In an excellent leading article this month Colin Powell discusses this important issue providing the background and evidence—in essence use isotonic fluids in most clinical situations to avoid promoting hyponatraemia. It is an essential read for anyone who prescribes fluids and reflects the changing evidence base and practice over the last 25 years. See page 1013

In Fetal and Neonatal this month

Outcome of Infants with Apgar score of zero at 10 minutes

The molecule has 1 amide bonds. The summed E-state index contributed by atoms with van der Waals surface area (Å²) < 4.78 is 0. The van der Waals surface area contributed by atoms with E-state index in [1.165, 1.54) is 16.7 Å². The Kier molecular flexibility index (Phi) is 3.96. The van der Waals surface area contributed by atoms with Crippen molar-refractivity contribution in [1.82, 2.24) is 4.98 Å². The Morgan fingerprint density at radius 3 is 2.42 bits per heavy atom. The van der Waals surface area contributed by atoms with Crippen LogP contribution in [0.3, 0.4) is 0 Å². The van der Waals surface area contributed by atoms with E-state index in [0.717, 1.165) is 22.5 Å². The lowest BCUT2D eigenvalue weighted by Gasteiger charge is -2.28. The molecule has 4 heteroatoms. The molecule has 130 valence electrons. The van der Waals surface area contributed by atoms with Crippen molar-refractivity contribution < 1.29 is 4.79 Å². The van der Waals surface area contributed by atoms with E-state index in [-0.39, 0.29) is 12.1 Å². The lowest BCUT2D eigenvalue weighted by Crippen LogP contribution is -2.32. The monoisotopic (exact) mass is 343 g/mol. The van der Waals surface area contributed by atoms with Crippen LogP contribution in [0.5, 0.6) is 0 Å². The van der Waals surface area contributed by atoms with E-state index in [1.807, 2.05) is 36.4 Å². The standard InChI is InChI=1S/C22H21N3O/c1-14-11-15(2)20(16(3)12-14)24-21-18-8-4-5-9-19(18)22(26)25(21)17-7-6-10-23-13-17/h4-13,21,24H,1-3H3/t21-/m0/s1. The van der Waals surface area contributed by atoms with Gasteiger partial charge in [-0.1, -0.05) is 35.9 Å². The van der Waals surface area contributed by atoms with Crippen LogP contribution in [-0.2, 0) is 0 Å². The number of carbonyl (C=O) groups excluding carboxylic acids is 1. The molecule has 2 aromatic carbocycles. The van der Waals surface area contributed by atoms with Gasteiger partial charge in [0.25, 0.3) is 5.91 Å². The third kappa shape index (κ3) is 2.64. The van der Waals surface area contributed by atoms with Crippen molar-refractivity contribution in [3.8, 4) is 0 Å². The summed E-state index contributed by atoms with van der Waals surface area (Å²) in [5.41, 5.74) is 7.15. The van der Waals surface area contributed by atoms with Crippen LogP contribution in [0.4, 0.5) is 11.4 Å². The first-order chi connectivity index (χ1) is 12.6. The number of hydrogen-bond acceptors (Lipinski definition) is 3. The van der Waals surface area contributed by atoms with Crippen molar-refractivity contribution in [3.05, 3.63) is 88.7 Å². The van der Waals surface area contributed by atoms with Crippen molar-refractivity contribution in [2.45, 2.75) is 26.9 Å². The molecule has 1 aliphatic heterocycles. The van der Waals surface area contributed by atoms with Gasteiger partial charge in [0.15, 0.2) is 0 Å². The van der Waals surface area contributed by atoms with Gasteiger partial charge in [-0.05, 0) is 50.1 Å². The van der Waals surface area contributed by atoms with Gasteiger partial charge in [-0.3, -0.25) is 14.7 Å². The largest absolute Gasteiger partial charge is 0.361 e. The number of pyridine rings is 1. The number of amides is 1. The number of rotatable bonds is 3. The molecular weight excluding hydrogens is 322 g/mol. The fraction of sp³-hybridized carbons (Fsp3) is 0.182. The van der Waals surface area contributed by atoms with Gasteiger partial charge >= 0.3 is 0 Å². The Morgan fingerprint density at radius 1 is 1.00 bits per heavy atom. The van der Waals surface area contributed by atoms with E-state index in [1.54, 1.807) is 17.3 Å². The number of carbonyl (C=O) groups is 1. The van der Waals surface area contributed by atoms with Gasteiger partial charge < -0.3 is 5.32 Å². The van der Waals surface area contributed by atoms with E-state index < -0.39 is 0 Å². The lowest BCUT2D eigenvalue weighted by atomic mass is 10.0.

Expert guidance suggests it is reasonable to cease resuscitation of an asphyxiated infant who does not achieve a heartbeat at 10 minutes. In fetal and neonatal this month Shah et al report the Western Australia experience—infants with an apgar score of zero at 10 minutes admitted to the Neonatal Intensive care unit. Data was by retrospective chart review; 2007–13, 13 infants, >35 weeks. Eight died before discharge. Of the five survivors, one had normal Griffith's score of 103 at one year of age, one had normal Bayley cognitive composite score of 110 at two years of age, but needed hearing aids, and two had normal Bayley cognitive composite scores of 100 at two years. Only one had severe spastic quadriplegia. In effect 4/13 had a good outcome, at least short term. The authors argue that outcome is not universally bad highlighting recent advances in neonatal care and the advent of therapeutic hypothermia as potential contributing factors. There are other similar data sets cited in the discussion. Should the expert guidance be revised? These issues are discussed further in an accompanying leading article from Dominic Wilkinson and Ben Stenson ….Don't stop now? How long should resuscitation continue at birth in the absence of a detectable heart beat. The article has a helpful summary box suggesting in most circumstances, resuscitation at birth should continue until 20 minutes in the absence of a clinically detectable heart-beat and that in the face of uncertainty about whether resuscitation should be discontinued, clinicians should err on the side of providing longer resuscitation, with later consideration of withdrawal of treatment if the clinical course indicates that the prognosis is poor.